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Shank

Beef shank cross cuts

Information for Shank

Cut Ratings

Flavor 2 star
Tenderness 1 star
Value 4 star
Leanness 3 star

Typical Cooking Methods

Braise

Other Names for Shank

Shin, Gite de devant (French), Garron (Spanish), Giaretto (Italian)

Good Substitutes for Shank

Short ribs

Traditional Dishes for Shank

Beef Bourguignon and used to make various broth and soups

Beef Recipes

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Description of Shank

Shank cuts are located near the brisket and is also obtained from the rear legs. It is a well-exercised part of the cow so the meat obtained from this area tends to be lean and tough. It can only be cooked in methods that require slow and moist cooking. This way the tough connective tissue in the shank breaks down and imparts rich and beefy flavor to the dish.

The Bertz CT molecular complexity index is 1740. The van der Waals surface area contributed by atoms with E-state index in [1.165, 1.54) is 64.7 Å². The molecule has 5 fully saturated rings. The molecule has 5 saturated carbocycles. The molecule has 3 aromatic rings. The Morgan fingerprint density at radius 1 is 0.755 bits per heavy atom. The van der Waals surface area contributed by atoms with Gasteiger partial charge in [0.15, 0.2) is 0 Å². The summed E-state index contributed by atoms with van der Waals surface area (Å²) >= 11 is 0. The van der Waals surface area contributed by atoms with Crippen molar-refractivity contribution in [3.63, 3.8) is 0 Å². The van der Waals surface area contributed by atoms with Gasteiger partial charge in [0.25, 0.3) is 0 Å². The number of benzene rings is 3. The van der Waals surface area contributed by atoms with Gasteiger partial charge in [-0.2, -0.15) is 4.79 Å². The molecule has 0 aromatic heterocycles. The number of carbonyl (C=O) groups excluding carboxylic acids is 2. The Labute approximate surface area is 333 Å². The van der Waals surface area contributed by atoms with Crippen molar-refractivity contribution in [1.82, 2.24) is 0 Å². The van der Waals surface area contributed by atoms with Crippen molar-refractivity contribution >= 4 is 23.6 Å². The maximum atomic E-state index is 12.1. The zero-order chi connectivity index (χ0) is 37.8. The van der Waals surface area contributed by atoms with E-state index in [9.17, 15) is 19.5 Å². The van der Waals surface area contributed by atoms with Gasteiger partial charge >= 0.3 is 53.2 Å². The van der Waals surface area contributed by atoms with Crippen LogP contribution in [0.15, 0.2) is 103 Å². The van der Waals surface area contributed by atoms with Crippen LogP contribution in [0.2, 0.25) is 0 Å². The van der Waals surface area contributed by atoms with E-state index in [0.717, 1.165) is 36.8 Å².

The front shanks tend to be smaller and less tough than the rear shanks. Maybe that is why rear shanks are most commonly cut up or grounded. Different dishes require different type of shank cuts. For example if you need to prepare beef stocks then you need buy 1 to 2 inches thick crosscut beef shanks. On the other hand if you are planning to make Korean-style press beef then you need to buy deboned shank meat. Apart from these cuts, there are other cuts like hind shanks and fore shanks. These can be used in various recipes.

This cut is popular for making beef stock, stew and broth. Shank is a great main ingredient because it is cheap and exudes a rich beefy flavor when cooked for long hours. Lastly the cut is famous in many Asian cuisines, especially Korean.